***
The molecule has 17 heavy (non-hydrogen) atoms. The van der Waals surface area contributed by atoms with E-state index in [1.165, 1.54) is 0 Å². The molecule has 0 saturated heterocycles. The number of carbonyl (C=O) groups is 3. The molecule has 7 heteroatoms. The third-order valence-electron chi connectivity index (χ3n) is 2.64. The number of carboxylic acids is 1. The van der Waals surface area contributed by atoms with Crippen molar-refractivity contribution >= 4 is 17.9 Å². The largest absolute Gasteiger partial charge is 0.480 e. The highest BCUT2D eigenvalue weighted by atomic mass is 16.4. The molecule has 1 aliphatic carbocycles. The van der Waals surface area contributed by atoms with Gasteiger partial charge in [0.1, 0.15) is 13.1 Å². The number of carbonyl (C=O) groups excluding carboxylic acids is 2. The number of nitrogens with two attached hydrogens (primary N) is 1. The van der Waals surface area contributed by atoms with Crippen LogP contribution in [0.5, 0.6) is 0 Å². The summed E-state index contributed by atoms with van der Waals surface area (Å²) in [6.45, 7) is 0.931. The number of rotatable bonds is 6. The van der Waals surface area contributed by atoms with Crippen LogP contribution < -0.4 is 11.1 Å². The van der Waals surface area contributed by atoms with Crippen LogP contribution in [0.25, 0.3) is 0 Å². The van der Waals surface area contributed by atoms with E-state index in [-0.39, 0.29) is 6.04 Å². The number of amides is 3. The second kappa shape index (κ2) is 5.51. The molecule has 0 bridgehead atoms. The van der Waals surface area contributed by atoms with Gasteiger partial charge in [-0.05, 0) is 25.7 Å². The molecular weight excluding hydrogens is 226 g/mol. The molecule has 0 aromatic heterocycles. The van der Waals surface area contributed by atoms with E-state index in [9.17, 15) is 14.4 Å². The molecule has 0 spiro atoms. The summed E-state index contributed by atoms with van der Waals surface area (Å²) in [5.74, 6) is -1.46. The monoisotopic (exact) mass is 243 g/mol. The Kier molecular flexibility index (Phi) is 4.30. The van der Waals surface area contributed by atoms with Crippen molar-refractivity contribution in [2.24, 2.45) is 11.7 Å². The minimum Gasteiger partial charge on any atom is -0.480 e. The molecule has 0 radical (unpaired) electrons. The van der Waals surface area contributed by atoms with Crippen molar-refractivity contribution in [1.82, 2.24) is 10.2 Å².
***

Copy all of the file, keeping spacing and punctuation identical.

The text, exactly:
The molecule has 17 heavy (non-hydrogen) atoms. The van der Waals surface area contributed by atoms with E-state index in [1.165, 1.54) is 0 Å². The molecule has 0 saturated heterocycles. The number of carbonyl (C=O) groups is 3. The molecule has 7 heteroatoms. The third-order valence-electron chi connectivity index (χ3n) is 2.64. The number of carboxylic acids is 1. The van der Waals surface area contributed by atoms with Crippen molar-refractivity contribution >= 4 is 17.9 Å². The largest absolute Gasteiger partial charge is 0.480 e. The highest BCUT2D eigenvalue weighted by atomic mass is 16.4. The molecule has 1 aliphatic carbocycles. The van der Waals surface area contributed by atoms with Gasteiger partial charge in [0.1, 0.15) is 13.1 Å². The number of carbonyl (C=O) groups excluding carboxylic acids is 2. The number of nitrogens with two attached hydrogens (primary N) is 1. The van der Waals surface area contributed by atoms with Crippen LogP contribution in [0.5, 0.6) is 0 Å². The summed E-state index contributed by atoms with van der Waals surface area (Å²) in [6.45, 7) is 0.931. The number of rotatable bonds is 6. The van der Waals surface area contributed by atoms with Crippen LogP contribution < -0.4 is 11.1 Å². The van der Waals surface area contributed by atoms with Crippen LogP contribution in [0.25, 0.3) is 0 Å². The van der Waals surface area contributed by atoms with E-state index in [-0.39, 0.29) is 6.04 Å². The number of amides is 3. The second kappa shape index (κ2) is 5.51. The molecule has 0 bridgehead atoms. The van der Waals surface area contributed by atoms with Gasteiger partial charge in [-0.05, 0) is 25.7 Å². The molecular weight excluding hydrogens is 226 g/mol. The molecule has 0 aromatic heterocycles. The van der Waals surface area contributed by atoms with E-state index in [9.17, 15) is 14.4 Å². The molecule has 0 spiro atoms. The summed E-state index contributed by atoms with van der Waals surface area (Å²) in [5.74, 6) is -1.46. The monoisotopic (exact) mass is 243 g/mol. The Kier molecular flexibility index (Phi) is 4.30. The van der Waals surface area contributed by atoms with Crippen molar-refractivity contribution in [2.24, 2.45) is 11.7 Å². The minimum Gasteiger partial charge on any atom is -0.480 e. The molecule has 0 radical (unpaired) electrons. The van der Waals surface area contributed by atoms with Crippen molar-refractivity contribution in [1.82, 2.24) is 10.2 Å².